One million broken web sites — and a way to prevent that

Webaim.org releases an annual report called the WebAIM Million. This is a deep analysis of the one million most visited web sites how accessible they are. And every year the result is pretty grim.

Across the one million home pages, 50,829,406 distinct accessibility errors were detected — an average of 50.8 errors per page.

This is 1.1% fewer errors than last year, but at the same time home pages of sites have become more complex. On average, home pages have 955 elements and 5.3% of those have accessibility errors. This means that users with disabilities would expect to encounter errors on 1 in every 19 home page elements with which they engage.

The most disappointing part about this state of affairs is the type of problems.

As explained in detail in the report, the biggest issues are ones that seem to be easy to avoid. Lack of contrast in text, missing alternative text for images, empty links and buttons, missing labels and no defined document language. None of these are hard to avoid or test against, and yet they went into live products.

How to test for these issues in your browser

I have a full course on Skillshare on the matter and wrote in detail how to test for these issues in the Edge Developer Tools documentation. There’s also a handy reference on which tool to use to test for each problem and even if you use other browsers, there is a lot available in those.

The biggest helper though are the Inspector tool and the Issues panel. The Inspector overlay flags up elements with a lack of contrast.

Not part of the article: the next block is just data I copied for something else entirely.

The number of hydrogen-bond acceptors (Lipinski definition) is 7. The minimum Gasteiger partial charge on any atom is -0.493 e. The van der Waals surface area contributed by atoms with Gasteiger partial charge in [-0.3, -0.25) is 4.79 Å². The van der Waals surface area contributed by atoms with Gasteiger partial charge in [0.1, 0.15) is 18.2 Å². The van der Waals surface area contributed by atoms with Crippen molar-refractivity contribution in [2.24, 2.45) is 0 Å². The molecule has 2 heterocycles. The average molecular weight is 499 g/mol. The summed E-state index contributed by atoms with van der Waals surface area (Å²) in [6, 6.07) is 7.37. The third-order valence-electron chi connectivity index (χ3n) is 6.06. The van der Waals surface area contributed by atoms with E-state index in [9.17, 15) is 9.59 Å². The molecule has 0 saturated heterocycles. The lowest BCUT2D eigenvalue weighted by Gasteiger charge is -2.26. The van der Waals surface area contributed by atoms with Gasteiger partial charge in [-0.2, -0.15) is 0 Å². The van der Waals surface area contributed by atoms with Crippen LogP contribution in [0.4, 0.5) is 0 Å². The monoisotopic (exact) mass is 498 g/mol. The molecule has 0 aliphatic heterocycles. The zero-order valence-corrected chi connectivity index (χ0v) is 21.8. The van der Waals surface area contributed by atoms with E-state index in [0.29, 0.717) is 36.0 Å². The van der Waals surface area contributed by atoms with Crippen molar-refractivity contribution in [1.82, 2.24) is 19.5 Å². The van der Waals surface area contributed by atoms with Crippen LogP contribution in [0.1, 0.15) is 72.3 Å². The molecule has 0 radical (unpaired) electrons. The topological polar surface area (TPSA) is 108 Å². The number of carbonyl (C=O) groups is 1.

Elements with enough contrast show a check mark:

Problematic elements an exclamation mark:

When you select the element, you can use the colour picker to define a colour with enough contrast to the background. Select the colour of the element that is problematic in the Styles editor:

Then expand the Contrast section. It shows you the current colour, offers two colours to choose from to achieve AA and AAA compliance and you can see two lines in the colour swatch. Colours with enough contrast are indicated by the two white lines as boundaries. When you move the cursor around the colour swatch you can see the contrast of the colour and if it is enough or not.

There are also features in the browser tools to test for test for the other issues of the report as you can look up in the reference. But how about we go one level higher up the chain and prevent you from making accessibility mistakes in the first place?

Learning about accessibility issues while you develop

If you are a user of Visual Studio Code, you can get the Edge DevTools for VS Code extension, which analyses the code in your Workspace and flags up all the accessibility issues that need fixing.

Any problematic element gets a wavy underline — much like any typo does in most text editors. You can then hover over the element and get information what the problem is and how to fix it.

You can also see all the issues in the document in the mini map and if you open the problems panel you can see all the problems in your workspace.

These are all live, so if you edit your document and fix issues, the underlines go away and the issue is removed from the problems pane.

It’s a start…

Using these features will not prevent all accessibility mistakes. There is also the fact that many of these problems aren’t caused by developers and designers at all but by content management problems or even themes not in your control. But these things can help avoid the most obvious problems, and any accessibility barrier that doesn’t show up in a live product is already a win.

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